The International Day of the Midwife (IDM) is celebrated on May 5 each year to focus on the role of midwives and midwifery.
Midwifery is "skilled, knowledgeable and compassionate care for childbearing women, newborn infants and families across the continuum throughout pre-pregnancy, pregnancy, birth, postpartum and the early weeks of life. Core characteristics include optimizing normal biological psychological, social, and cultural processes of reproduction and early life; timely prevention and management of complications; consultation with and referral to other services; respect for women’s individual circumstances and views, and working in partnership with to strengthen women’s own capabilities to care for themselves and their families.” Lancet Series on midwifery (June 2014).
A midwife is a person who, having been regularly admitted to a midwifery educational programme, duly recognized in the country in which it is located, has successfully completed the prescribed course of studies in midwifery and has acquired the requisite qualifications to be registered and/or legally licensed to practice midwifery. (ICM 2005)
A skilled birth attendant is an accredited health professional — such as a midwife, doctor or nurse — who has been educated and trained to proficiency in the skills needed to manage normal (uncomplicated) pregnancies, childbirth and the immediate postnatal period, and in the identification, management and referral of complications in women and newborns. (WHO/ICM/FIGO 2004)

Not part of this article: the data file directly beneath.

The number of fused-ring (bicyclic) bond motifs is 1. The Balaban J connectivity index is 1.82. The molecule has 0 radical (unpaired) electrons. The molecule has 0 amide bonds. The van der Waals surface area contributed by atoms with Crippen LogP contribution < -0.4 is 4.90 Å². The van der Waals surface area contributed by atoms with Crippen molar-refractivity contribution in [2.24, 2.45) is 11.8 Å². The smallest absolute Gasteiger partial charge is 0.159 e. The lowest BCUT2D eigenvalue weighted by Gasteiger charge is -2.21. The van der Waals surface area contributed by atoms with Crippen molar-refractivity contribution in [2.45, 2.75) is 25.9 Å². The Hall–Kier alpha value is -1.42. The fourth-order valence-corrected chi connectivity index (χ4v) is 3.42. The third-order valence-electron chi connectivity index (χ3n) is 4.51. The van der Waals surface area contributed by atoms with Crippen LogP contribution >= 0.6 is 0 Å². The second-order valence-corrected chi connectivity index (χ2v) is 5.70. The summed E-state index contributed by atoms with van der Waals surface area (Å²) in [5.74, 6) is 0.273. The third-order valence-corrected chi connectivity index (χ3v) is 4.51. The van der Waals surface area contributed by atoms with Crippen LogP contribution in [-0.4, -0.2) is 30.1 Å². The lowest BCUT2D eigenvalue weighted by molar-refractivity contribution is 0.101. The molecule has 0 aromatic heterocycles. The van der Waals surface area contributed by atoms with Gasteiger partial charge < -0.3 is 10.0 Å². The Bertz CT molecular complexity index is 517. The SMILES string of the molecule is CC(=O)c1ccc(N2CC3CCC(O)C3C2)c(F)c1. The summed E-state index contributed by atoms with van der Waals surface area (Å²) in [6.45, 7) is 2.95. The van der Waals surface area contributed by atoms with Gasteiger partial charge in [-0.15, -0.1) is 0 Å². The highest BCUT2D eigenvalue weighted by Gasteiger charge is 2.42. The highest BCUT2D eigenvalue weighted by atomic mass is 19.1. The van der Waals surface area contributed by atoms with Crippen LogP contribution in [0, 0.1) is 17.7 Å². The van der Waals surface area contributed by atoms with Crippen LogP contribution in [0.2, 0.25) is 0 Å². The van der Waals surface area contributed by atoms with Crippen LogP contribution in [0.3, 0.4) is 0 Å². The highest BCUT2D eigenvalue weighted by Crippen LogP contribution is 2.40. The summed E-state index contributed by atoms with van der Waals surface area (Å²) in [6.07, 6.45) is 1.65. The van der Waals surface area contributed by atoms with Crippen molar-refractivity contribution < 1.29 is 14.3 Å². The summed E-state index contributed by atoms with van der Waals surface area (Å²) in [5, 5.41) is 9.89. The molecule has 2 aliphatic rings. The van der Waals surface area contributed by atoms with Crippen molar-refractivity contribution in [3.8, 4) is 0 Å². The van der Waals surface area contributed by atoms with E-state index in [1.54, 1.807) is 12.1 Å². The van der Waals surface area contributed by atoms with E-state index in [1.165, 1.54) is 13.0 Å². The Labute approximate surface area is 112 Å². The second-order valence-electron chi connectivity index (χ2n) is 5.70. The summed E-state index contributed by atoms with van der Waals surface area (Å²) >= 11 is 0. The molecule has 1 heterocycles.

Nurses and midwives play a vital role in providing health services. These are the people who devote their lives to caring for mothers and children; giving lifesaving immunizations and health advice; looking after older people and generally meeting everyday essential health needs. They are often, the first and only point of care in their communities. The world needs 9 million more nurses and midwives if it is to achieve universal health coverage by 2030.
That’s why the World Health Assembly has designated 2020 the International Year of the Nurse and the Midwife.
The theme for this year's celebration is Midwives with women: celebrate, demonstrate, mobilise, unite – our time is NOW. The focus is on how midwives can partner with women and women’s groups to mobilise and unite towards a shared goal of gender equality.
The case for midwifery : the potential of midwives for improving quality of care
Source : WHO